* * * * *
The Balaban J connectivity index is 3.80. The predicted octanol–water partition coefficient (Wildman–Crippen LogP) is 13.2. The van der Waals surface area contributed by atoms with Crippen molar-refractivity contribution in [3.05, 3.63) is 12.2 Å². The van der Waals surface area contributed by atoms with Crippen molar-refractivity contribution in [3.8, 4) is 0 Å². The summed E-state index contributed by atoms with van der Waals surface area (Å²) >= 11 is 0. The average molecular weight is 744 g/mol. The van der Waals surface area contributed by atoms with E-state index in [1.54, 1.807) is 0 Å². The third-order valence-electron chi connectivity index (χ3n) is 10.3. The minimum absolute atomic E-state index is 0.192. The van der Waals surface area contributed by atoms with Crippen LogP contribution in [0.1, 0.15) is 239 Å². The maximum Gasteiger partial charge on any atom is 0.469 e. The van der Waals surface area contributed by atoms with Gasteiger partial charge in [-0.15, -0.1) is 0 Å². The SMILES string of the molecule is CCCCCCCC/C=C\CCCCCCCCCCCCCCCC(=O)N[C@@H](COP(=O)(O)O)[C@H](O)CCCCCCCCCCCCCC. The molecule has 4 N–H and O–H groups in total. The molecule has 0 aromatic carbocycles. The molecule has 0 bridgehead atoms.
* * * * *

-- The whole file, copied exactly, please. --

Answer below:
The Balaban J connectivity index is 3.80. The predicted octanol–water partition coefficient (Wildman–Crippen LogP) is 13.2. The van der Waals surface area contributed by atoms with Crippen molar-refractivity contribution in [3.05, 3.63) is 12.2 Å². The van der Waals surface area contributed by atoms with Crippen molar-refractivity contribution in [3.8, 4) is 0 Å². The summed E-state index contributed by atoms with van der Waals surface area (Å²) >= 11 is 0. The average molecular weight is 744 g/mol. The van der Waals surface area contributed by atoms with E-state index in [1.54, 1.807) is 0 Å². The third-order valence-electron chi connectivity index (χ3n) is 10.3. The minimum absolute atomic E-state index is 0.192. The van der Waals surface area contributed by atoms with Crippen LogP contribution in [0.1, 0.15) is 239 Å². The maximum Gasteiger partial charge on any atom is 0.469 e. The van der Waals surface area contributed by atoms with Gasteiger partial charge in [-0.15, -0.1) is 0 Å². The SMILES string of the molecule is CCCCCCCC/C=C\CCCCCCCCCCCCCCCC(=O)N[C@@H](COP(=O)(O)O)[C@H](O)CCCCCCCCCCCCCC. The molecule has 4 N–H and O–H groups in total. The molecule has 0 aromatic carbocycles. The molecule has 0 bridgehead atoms.